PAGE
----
Related Posts:

Breaking on Hot Air

Blowback

Trackbacks/Pings

Trackback URL

Comments

Comment pages: 1 2 3 4

While I am okay on weed legalization, I can’t get behind the quasi-anarchist Libertarians. What they fundamentally don’t understand is when you have no law or enforcement, you create a power vacuum and somebody is going to fill it. And it is probably going to be tribal and worse.

melle1228 on March 25, 2015 at 2:58 PM

Actually, we do understand that. That is why we favor devoting the entire resources of the government towards preventing crimes that actually have a victim.

TBSchemer on March 25, 2015 at 4:38 PM

Usually, it starts with minor drug charges. Our incarceration system takes teenagers committing youthful indiscretions and turns them into murderers.
TBSchemer on March 25, 2015 at 4:33 PM

I think you are talking to the wrong person and I find your anecdotes silly. I deal with youth every day, and being charged with a pot offense is going to still happen even if it is legalized, because there is no state that is legalizing it for anyone under the age of 18. So then what, just ignore it and it will go away. You and your Libertarian brothers are simplistic. You may be sincere in your simplistic beliefs, but you are still simplistic.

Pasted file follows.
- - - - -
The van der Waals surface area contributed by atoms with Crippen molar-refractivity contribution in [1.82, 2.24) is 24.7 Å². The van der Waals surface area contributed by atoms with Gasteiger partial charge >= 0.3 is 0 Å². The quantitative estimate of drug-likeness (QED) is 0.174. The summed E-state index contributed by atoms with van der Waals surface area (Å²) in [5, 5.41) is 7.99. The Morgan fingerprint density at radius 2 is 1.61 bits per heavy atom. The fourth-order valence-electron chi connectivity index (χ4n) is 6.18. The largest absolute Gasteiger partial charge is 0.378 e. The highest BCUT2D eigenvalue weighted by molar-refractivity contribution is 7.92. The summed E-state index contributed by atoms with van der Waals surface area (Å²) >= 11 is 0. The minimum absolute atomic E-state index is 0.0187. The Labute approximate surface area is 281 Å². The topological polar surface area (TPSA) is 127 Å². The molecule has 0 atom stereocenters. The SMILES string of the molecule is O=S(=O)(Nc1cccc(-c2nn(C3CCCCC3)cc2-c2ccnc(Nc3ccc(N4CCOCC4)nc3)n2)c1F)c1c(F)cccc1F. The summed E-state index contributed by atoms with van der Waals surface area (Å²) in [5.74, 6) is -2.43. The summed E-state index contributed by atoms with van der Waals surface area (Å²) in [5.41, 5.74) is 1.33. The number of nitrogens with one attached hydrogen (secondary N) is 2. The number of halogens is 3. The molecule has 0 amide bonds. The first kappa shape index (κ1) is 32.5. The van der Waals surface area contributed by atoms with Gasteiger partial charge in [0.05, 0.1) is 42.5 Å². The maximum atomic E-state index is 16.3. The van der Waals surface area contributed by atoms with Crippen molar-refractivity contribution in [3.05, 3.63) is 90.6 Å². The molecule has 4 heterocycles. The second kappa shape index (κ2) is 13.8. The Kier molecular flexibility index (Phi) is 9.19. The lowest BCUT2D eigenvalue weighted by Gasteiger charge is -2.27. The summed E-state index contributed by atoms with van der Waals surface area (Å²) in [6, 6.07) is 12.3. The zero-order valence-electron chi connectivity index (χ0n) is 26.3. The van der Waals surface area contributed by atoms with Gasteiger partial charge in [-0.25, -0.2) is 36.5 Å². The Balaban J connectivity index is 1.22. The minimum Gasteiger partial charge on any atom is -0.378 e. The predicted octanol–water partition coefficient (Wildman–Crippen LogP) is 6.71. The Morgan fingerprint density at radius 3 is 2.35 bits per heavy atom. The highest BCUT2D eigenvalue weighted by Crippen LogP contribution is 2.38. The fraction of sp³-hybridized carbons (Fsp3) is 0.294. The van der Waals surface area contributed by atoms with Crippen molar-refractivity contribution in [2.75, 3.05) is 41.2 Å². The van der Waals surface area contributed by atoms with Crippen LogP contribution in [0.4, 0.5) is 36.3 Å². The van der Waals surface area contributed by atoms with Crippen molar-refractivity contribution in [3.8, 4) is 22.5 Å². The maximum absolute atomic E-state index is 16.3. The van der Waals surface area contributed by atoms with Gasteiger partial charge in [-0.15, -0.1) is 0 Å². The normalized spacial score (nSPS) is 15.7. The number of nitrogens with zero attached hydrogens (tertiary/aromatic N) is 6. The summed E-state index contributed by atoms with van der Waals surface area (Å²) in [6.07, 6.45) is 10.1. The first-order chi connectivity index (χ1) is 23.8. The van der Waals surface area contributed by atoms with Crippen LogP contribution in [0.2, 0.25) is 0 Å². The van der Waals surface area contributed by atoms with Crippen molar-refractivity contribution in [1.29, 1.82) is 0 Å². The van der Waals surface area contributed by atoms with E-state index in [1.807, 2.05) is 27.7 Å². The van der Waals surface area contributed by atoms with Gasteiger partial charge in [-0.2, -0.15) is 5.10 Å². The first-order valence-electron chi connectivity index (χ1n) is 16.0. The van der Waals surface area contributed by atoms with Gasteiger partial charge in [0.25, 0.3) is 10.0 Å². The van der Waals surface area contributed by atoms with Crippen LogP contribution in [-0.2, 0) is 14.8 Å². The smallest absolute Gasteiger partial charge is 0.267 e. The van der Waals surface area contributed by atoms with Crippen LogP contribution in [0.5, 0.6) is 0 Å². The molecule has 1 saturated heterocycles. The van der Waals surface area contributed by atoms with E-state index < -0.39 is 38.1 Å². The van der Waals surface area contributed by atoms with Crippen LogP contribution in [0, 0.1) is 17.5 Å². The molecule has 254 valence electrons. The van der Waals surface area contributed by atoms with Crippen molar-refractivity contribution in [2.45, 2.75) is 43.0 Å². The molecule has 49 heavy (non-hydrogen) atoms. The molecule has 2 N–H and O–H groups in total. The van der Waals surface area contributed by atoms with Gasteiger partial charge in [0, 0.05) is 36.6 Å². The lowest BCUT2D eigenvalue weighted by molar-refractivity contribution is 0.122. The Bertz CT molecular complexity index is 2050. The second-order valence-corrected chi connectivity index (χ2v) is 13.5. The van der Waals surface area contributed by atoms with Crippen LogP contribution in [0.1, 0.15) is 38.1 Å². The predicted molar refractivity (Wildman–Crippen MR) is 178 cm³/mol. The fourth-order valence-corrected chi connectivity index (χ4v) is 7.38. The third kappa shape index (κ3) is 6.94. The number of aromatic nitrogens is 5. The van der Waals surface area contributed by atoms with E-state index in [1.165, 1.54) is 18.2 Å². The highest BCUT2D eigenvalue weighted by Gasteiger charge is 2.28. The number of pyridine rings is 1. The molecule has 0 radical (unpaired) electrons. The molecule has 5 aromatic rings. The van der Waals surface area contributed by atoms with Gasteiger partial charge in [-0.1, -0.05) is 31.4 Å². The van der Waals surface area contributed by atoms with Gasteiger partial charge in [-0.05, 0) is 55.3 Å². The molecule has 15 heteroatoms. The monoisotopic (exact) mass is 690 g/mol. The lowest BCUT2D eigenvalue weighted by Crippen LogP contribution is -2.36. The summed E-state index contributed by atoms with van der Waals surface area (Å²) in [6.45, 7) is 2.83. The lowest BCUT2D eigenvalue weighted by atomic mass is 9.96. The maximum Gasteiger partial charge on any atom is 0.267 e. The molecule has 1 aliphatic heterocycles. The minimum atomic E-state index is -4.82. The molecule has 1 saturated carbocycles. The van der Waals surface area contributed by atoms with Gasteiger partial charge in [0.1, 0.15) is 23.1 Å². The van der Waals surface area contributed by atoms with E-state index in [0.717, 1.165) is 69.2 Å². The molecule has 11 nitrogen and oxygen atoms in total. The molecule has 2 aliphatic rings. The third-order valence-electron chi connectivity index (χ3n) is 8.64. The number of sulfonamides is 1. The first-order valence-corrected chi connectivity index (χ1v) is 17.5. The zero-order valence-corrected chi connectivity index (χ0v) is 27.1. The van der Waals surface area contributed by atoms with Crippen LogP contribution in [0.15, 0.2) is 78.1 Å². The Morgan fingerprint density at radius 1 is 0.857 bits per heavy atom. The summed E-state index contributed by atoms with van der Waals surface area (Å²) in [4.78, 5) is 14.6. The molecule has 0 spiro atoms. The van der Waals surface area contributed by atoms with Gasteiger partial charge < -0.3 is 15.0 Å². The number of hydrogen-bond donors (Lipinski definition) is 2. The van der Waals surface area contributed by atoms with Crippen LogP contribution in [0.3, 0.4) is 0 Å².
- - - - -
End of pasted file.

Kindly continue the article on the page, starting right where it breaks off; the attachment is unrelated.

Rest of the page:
And only a disingenuous person with no experience in working with juveniles and trying to make a political point would seriously argue that teenagers being arrested for pot are turned into murderers. You probably argue that pot is not a gateway drug, but being arrested for it is a gateway to being a lifelong criminal or murderer. Absurd.

The argument that pot arrest is a tragedy is specious and absurd.

Neitherleftorright on March 25, 2015 at 5:06 PM

Neitherleftorright on March 25, 2015 at 5:06 PM

I grew up in Los Angeles, where gang violence has dominated the homicide rates for decades. My brother joined a gang, and once he grew up and no longer wanted to be a part it, had to enlist in the military to get out. Gangs form to create organized protection for members who are engaged in illegal activity (such as the drug trade). The more people who are interested in illegal activities, the more people are willing to join gangs. As this entire country learned during the era of alcohol prohibition, and should have learned again during the drug war, illegalizing recreational drugs does not stop substance abuse- it merely drives up the prices of those substances and encourages more people to join gangs and skirt the law to feed their habits or line their pockets.